One Step Forward, Two Steps Back
How to Regroup and Keep Improving with a Challenging Horse
When working with horses, sometimes in order to go forwards, we have to go backwards. With my troubled mare Willow, it can feel like one step forward, then two steps back. Because she is a highly anxious horse with a history of dangerous bucking and spooking, I have spent a long time doing groundwork with her.
Eventually, I was able to get on her bareback from the fence with no issues. Then I progressed to getting her OK with a saddle on, and then finally the big day came; I was able to put my foot in the stirrup and swing my leg over. And what happened – nothing. Well, I breathed a big sigh of relief, because all the stories I had been told about her had messed with my head, and I was worried she might explode. But after the relief wore off, I soon discovered something I didn’t expect: Miss Willow "Doesn't Like to Walk During Groundwork, Only Trot" had no forward under saddle.
So now that I was on, I had to get forward, and to get forward I would have to put pressure on Willow. She seemed fine. We spent a couple of sessions poking around the arena with me in the saddle, and even stood quietly next to the fence soaking in the attention from people who knew her history and were giving her pets and congratulations for being a quiet horse with a rider on her back.
But a quiet horse isn’t necessarily a safe horse, and something niggled at the back of my mind; she didn’t seem calm so much as resistant to going forward ~ unlike the horse I was used to on the ground, who would move her feet at the lift of a finger.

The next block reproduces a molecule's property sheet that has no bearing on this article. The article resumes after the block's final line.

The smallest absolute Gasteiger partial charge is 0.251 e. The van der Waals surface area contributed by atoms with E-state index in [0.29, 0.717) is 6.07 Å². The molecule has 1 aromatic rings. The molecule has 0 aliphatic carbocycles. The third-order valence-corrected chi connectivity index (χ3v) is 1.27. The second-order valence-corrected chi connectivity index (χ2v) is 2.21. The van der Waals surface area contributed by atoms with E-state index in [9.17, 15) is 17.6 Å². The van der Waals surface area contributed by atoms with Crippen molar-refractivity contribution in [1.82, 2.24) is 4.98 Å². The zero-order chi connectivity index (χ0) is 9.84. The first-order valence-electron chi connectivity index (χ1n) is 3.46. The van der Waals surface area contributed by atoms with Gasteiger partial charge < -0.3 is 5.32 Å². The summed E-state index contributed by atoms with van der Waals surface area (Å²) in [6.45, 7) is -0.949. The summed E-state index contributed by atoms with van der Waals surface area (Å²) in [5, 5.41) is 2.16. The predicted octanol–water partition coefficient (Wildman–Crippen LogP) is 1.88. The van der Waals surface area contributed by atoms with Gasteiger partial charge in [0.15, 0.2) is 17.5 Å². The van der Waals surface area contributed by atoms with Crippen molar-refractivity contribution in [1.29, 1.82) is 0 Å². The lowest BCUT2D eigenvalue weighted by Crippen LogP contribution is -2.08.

When You Feel Like a Klutz
Tips for Helping Your Body Learn Body Language
Are you new to doing groundwork and thinking "I am such a klutz - I will never get the hang of this!" Well I am a founding member of the Klutz Klub.
Look at this photo of me and Ava when I was first learning how to do groundwork. It's embarrassing - she is running me over, I am facing the wrong way, I was constantly getting the rope tangled around my arms and legs.
“The ball is not going to go anywhere until we hit it.”
~ Nancy Lopez, pro golfer, winner of multiple championships.
So how the heck does hitting a golf ball compare to training and riding horses? Well, both require that just about every part of your body - head, shoulders, arms, hands, hips, feet - work smoothly together to achieve a specific result, and it can be frustrating when we don't get that result.
What Nancy is saying is that while we are swinging the club to hit the ball, we shouldn’t be thinking about what is going to happen to the ball AFTER we hit it. Is the ball going to land in the fairway, what about that sand trap, that pond? Will I lose the ball in the bushes, will the other players make fun of me?
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Logan is also a photographer, check out the gallery here.